In many texts, when depicting the human evolutionary tree, the S. tchadensis cranium is often claimed to be consistent with being biped, mainly driven by the foramen magnum position. Habitual bipedalism is a key feature for taxa to be included in the hominin clade, yet some specific characteristics of the bipedal locomotion can differ from those of modern humans. The case of Sahelanthropus is important because the age of its fossils (6-7 million years) approximately matches the time that our branch of the primate family tree diverged from the ancestors of chimpanzees and gorillas. We only know Orrorin tugenensis as another hominin candidate in such chronology. There are three femoral remains of Orrorin, but until now the Sahelanthropus femur had not yet been published, and this is a major skeletal element to understand bipedalism.
What hominin taxa at that time could be a direct ancestor of living humans is a very difficult question to face. The Late Miocene fossil record is really small and makes impossible to sort ancestors from non-ancestral close relatives.
In this context, a new paper (R. Macchiarelli et al, 2020) focuses on the study of the partial left femur TM 266-01-063 found in July 2001 at Toros-Menalla, Chad. This is the same location where the Sahelanthropus tchadensis holotype was recovered also in 2001: the cranium TM 266-01-060-1. What five key ideas does the new femur bring, according the analysis of overall shape differences by Macchiarelli et al?
1) Yes, the femur can likely be assigned to S. tchadensis.
We are most confident that the TM 266 femoral shaft belongs to a hominid sensu lato. It could sample a hominid hitherto unrepresented at Toros-Menalla, but a more parsimonious working hypothesis is that it belongs to S. tchadensis.
2) This femur is very different from the Orrorin tugenensis femur, another early hominin normally considered as habitual biped.
The differences between TM 266 and the O. tugenensis partial femur BAR 1002’00 are substantial and are consistent with maintaining at least a species level distinction between S. tchadensis and O. tugenensis.
3) But actually, S. tchadensis may not have been a habitual biped!
If the TM 266 femoral shaft belongs to S. tchadensis, we cannot be confident that the latter was a habitual biped. Based on our analyses, the TM 266 partial femur lacks any feature consistent with regular bouts of terrestrial bipedal travel; instead, its gross morphology suggests a derived Pan-like bauplan.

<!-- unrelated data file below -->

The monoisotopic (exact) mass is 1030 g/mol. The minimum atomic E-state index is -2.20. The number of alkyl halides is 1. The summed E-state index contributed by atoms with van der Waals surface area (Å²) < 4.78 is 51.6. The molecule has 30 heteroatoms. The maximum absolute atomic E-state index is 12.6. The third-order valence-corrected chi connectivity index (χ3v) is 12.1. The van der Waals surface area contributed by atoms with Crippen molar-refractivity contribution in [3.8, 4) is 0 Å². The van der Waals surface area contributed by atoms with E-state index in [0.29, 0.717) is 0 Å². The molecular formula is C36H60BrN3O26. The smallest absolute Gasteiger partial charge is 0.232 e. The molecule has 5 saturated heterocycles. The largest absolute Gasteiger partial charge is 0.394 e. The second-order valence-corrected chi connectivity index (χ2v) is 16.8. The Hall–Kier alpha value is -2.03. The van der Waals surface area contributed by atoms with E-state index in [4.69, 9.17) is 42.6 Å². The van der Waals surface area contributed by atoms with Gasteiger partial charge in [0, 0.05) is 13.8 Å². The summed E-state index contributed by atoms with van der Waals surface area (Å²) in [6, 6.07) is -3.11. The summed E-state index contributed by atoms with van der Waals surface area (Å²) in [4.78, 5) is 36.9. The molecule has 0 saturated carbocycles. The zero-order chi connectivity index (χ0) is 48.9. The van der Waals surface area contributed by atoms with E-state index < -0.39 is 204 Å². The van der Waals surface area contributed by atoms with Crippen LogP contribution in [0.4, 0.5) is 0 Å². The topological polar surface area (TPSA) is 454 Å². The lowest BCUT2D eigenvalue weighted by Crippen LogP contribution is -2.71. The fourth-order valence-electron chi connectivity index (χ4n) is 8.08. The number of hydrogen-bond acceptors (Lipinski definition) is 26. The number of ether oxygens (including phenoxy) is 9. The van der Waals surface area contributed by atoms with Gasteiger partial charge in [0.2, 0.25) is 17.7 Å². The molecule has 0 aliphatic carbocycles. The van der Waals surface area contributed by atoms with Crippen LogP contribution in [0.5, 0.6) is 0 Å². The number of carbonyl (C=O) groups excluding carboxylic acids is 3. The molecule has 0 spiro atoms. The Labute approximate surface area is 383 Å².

4) If the TM 266 femur can be added to the hypodigm of S. tchadensis, the conclusions could be important to actually stop considering S. tchadensis as an early hominin.
The lack of clear evidence that the TM 266 femur is from a hominid that was habitually bipedal further weakens the already weak case for S. tchadensis being a stem hominin.
It is possible that S. tchadensis is a stem hominin with some reduction of the canine and loss of the honing complex, but without the femoral adaptations to terrestrial bipedalism that are seen in A. afarensis and O. tugenensis. If there is compelling evidence that S. tchadensis is a stem hominin, then bipedalism can no longer be seen as a requirement for inclusion in the hominin clade.
5) A hominin, a panin, or neither? A potential third way for Sahelanthropus.
Being a stem hominin or a stem panin, or their most recent common ancestor, may not be the only options for S. tchadensis. It is probable that during the late Miocene and the early Pliocene, there was a modest adaptive radiation of African hominids that includes taxa that are neither hominins nor panins as defined previously. Any such extinct groups are likely to include taxa with novel morphology or with novel combinations of morphology we also see in hominins or panins. Given the mix of inferred primitive and inferred derived features in S. tchadensis, we suggest it could belong to a group that has no living representative.
If we treat the hominin status of S. tchadensis, or any other enigmatic taxon, as a given and not a hypothesis, we run the risk of adding further confusion to a picture that is already complicated and less easy to resolve.
BUT In a new preprint (under review as of Feb-21), Franck Guy and colleagues analyse the original materials of the same left femur and two antimeric ulnae. Based on each features they tackle and the functional signals found, they argue that S. tchadensis was indeed bipedal.
- R. Macchiarelli, A. Bergeret-Medina, D. Marchi et al. (2020). Nature and relationships of Sahelanthropus tchadensis. Journal of Human Evolution 149 | Front image: The partial femur TM 266-01-063 (left) in anterior (a), posterior (b), medial (c), and lateral (d) views compared with the CT-based reconstruction of BAR 1002’00 (Puymerail, 2011, 2017, based on a record kindly made available by B. Senut and M. Pickford).
- F. Guy et al. (2020). Postcranial evidence of late Miocene hominin bipedalism in Chad. Preprint is under consideration at a Nature Portfolio Journal.
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